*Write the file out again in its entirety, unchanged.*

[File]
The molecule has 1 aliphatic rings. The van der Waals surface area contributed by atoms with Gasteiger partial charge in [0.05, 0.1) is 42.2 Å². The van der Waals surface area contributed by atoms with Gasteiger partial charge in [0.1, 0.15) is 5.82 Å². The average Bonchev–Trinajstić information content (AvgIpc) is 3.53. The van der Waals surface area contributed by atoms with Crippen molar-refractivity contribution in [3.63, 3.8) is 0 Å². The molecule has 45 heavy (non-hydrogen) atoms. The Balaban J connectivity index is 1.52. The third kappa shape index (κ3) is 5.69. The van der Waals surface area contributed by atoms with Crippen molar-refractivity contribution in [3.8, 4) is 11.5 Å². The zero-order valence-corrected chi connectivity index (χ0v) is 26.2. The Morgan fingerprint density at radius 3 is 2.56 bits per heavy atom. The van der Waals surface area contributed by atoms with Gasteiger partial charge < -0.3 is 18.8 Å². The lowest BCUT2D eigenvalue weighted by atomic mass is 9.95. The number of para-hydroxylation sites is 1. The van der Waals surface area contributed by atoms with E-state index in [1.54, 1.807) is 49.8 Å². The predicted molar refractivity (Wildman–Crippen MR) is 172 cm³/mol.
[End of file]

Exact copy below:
The molecule has 1 aliphatic rings. The van der Waals surface area contributed by atoms with Gasteiger partial charge in [0.05, 0.1) is 42.2 Å². The van der Waals surface area contributed by atoms with Gasteiger partial charge in [0.1, 0.15) is 5.82 Å². The average Bonchev–Trinajstić information content (AvgIpc) is 3.53. The van der Waals surface area contributed by atoms with Crippen molar-refractivity contribution in [3.63, 3.8) is 0 Å². The molecule has 45 heavy (non-hydrogen) atoms. The Balaban J connectivity index is 1.52. The third kappa shape index (κ3) is 5.69. The van der Waals surface area contributed by atoms with Crippen molar-refractivity contribution in [3.8, 4) is 11.5 Å². The zero-order valence-corrected chi connectivity index (χ0v) is 26.2. The Morgan fingerprint density at radius 3 is 2.56 bits per heavy atom. The van der Waals surface area contributed by atoms with Gasteiger partial charge < -0.3 is 18.8 Å². The lowest BCUT2D eigenvalue weighted by atomic mass is 9.95. The number of para-hydroxylation sites is 1. The van der Waals surface area contributed by atoms with E-state index in [1.54, 1.807) is 49.8 Å². The predicted molar refractivity (Wildman–Crippen MR) is 172 cm³/mol.